Joseph Strick

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Joseph Ezekiel Strick (July 6, 1923 – June 1, 2010) was an American director, producer and screenwriter.

Life and career[edit]

Born in the Pittsburgh area town of Braddock, Pennsylvania,[1] Strick briefly attended UCLA, then enrolled in the U.S. Army during World War II. In the Army, he served as a cameraman in the Army Air Forces.[2]

In 1948, he and Irving Lerner produced Muscle Beach. For several years in the 1950s, Lerner, Strick, Ben Maddow, and Sidney Meyers worked part-time on the experimental documentary The Savage Eye (1959).[3]

Strick was also a successful businessman, founding Electrosolids Corp (1956), Computron Corp. (1958), Physical Sciences Corp (1958), and Holosonics Corp. (1960). In 1977 he invented the usage of six-axis motion simulators as entertainment systems and applied it to new machines used now in Disney theme parks as "Star Tours."[4]

In the 1960s, during his first marriage, Strick commissioned what was the only house designed by Oscar Niemeyer in North America. The marriage ended in divorce before construction was completed, and Strick never occupied the house, located on the edge of Santa Monica Canyon.[2]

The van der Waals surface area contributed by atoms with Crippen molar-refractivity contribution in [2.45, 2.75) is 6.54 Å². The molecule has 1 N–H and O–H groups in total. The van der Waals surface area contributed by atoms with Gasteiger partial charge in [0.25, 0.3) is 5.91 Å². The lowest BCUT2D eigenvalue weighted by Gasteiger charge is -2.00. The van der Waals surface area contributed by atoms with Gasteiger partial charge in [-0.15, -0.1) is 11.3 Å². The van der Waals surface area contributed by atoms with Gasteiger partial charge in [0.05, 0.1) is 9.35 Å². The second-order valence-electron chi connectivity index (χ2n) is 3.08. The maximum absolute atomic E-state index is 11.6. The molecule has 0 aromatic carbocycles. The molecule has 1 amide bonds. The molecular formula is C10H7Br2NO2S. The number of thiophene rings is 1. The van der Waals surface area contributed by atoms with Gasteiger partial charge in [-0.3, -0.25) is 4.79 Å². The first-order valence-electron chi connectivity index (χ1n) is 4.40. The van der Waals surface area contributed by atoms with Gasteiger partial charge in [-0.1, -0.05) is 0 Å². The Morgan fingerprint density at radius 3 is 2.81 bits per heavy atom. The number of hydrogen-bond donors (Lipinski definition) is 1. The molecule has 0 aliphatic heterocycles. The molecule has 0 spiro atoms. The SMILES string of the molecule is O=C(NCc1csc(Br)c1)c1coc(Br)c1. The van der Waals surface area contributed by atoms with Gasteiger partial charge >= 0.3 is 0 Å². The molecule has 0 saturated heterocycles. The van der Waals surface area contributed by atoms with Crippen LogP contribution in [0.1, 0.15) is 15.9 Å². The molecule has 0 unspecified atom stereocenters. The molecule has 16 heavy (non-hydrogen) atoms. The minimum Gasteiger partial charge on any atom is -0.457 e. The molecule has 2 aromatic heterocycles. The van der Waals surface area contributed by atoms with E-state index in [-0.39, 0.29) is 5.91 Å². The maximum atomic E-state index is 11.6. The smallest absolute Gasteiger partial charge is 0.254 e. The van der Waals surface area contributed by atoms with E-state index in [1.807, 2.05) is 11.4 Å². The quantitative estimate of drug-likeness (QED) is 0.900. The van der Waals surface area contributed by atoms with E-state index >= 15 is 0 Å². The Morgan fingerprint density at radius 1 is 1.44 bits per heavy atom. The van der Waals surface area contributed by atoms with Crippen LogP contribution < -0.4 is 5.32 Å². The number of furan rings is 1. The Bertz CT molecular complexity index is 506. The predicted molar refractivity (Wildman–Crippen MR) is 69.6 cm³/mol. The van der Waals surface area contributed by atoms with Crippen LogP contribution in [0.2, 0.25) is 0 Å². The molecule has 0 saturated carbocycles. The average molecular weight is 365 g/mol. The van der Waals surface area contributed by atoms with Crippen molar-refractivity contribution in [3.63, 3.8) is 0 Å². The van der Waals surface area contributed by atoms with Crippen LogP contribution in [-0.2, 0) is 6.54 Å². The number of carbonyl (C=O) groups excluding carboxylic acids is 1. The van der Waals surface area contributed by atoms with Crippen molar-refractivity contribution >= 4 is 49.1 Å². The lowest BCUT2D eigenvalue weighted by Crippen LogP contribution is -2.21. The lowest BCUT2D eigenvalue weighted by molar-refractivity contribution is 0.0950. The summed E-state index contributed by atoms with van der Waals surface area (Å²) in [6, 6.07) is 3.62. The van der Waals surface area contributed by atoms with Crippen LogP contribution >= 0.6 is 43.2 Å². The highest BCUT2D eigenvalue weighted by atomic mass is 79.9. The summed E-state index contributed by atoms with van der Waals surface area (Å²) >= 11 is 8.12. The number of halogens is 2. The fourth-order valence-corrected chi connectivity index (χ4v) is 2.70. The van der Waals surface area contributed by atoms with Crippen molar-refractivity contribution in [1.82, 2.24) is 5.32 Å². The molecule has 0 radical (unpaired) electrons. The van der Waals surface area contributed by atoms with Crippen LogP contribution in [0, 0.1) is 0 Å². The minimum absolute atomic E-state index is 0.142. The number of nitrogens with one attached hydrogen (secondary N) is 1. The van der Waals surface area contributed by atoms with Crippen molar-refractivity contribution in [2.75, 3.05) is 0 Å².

The Savage Eye won the BAFTA Flaherty Documentary Award and was hailed as part of an "American New Wave" alongside the work of Shirley Clarke and John Cassavetes.[5] In 1970, he won an Academy Award for Best Documentary for his movie Interviews with My Lai Veterans. His better known ventures include a film adaptation of James Joyce's Ulysses and A Portrait of the Artist as a Young Man as well as Never Cry Wolf (1983). He also directed Tropic of Cancer, based on the novel by Henry Miller.

In Britain, he directed at the Royal Shakespeare Company (1964) and the National Theatre (2003).

Joseph Strick's career led him to share his time in Los Angeles, New York, London and Paris. He died in a Paris hospital of congestive heart failure.[2]

The moving image collection of Joseph Strick is held at the Academy Film Archive. The collection consists of over one hundred items, including negative and print materials.[6] The Academy Film Archive has preserved several of Strick's films, including The Savage Eye and Muscle Beach.[7]


  1. ^ Uricchio, Marylynn (April 30, 1984). "Film-maker abhors his industry's 'illiteracy'". Pittsburgh Post-Gazette – via
  2. ^ a b c Dennis McLellan "Joseph Strick dies at 86; independent filmmaker brought 'Ulysses' to big screen", Los Angeles Times, 4 June 2010
  3. ^ Benjamin T Jackson "The Savage Eye", Film Quarterly, 13:4, Summer 1960, pp. 53-57
  4. ^ Obituary:Joseph Strick, Daily Telegraph, 8 June 2010
  5. ^ Sight & Sound, URL accessed 25 November 2009 Archived December 2, 2009, at the Wayback Machine
  6. ^ "Joseph Strick Collection". Academy Film Archive. 5 September 2014.
  7. ^ "Preserved Projects". Academy Film Archive.
  • Margot Norris, Ulysses (University of Cork Press, 2004)
  • Bosley Crowther, The Great Films (G. P. Putnam's Sons, 1967), pages 247-250
  • William Wulf, Landmark Films (Paddington Press, 1979) pages 278-290
  • Michael Webb, A Modernist Paradise (Rizzoli, 2004)

External links[edit]